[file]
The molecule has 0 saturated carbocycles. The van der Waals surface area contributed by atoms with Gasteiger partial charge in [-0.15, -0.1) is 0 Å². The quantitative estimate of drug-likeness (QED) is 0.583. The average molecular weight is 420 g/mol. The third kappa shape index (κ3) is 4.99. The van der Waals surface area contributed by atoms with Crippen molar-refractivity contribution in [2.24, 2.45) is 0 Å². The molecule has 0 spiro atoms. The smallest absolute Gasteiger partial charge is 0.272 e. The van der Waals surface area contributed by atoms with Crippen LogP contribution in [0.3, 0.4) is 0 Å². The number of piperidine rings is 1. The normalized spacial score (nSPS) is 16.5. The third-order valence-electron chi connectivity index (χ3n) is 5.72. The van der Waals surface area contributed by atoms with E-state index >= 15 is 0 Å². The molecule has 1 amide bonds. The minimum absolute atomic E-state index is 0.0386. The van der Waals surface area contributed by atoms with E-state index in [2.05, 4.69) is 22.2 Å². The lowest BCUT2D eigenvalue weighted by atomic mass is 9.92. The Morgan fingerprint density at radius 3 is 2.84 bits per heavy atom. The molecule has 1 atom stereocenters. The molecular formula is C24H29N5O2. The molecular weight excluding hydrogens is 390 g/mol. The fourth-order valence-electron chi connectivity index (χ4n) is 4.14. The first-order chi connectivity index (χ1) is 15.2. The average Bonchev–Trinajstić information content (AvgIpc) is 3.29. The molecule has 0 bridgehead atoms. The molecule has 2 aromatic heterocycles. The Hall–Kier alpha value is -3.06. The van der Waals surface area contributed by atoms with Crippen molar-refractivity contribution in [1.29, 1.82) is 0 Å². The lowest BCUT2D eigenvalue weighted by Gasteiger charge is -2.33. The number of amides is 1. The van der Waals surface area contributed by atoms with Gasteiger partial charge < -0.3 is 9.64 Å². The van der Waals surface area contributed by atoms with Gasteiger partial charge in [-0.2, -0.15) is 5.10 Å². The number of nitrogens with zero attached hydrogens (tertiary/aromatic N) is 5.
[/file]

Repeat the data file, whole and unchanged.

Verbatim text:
The molecule has 0 saturated carbocycles. The van der Waals surface area contributed by atoms with Gasteiger partial charge in [-0.15, -0.1) is 0 Å². The quantitative estimate of drug-likeness (QED) is 0.583. The average molecular weight is 420 g/mol. The third kappa shape index (κ3) is 4.99. The van der Waals surface area contributed by atoms with Crippen molar-refractivity contribution in [2.24, 2.45) is 0 Å². The molecule has 0 spiro atoms. The smallest absolute Gasteiger partial charge is 0.272 e. The van der Waals surface area contributed by atoms with Crippen LogP contribution in [0.3, 0.4) is 0 Å². The number of piperidine rings is 1. The normalized spacial score (nSPS) is 16.5. The third-order valence-electron chi connectivity index (χ3n) is 5.72. The van der Waals surface area contributed by atoms with E-state index >= 15 is 0 Å². The molecule has 1 amide bonds. The minimum absolute atomic E-state index is 0.0386. The van der Waals surface area contributed by atoms with E-state index in [2.05, 4.69) is 22.2 Å². The lowest BCUT2D eigenvalue weighted by atomic mass is 9.92. The Morgan fingerprint density at radius 3 is 2.84 bits per heavy atom. The molecule has 1 atom stereocenters. The molecular formula is C24H29N5O2. The molecular weight excluding hydrogens is 390 g/mol. The fourth-order valence-electron chi connectivity index (χ4n) is 4.14. The first-order chi connectivity index (χ1) is 15.2. The average Bonchev–Trinajstić information content (AvgIpc) is 3.29. The molecule has 0 bridgehead atoms. The molecule has 2 aromatic heterocycles. The Hall–Kier alpha value is -3.06. The van der Waals surface area contributed by atoms with Crippen molar-refractivity contribution in [1.29, 1.82) is 0 Å². The lowest BCUT2D eigenvalue weighted by Gasteiger charge is -2.33. The number of amides is 1. The van der Waals surface area contributed by atoms with Gasteiger partial charge < -0.3 is 9.64 Å². The van der Waals surface area contributed by atoms with Gasteiger partial charge in [-0.2, -0.15) is 5.10 Å². The number of nitrogens with zero attached hydrogens (tertiary/aromatic N) is 5.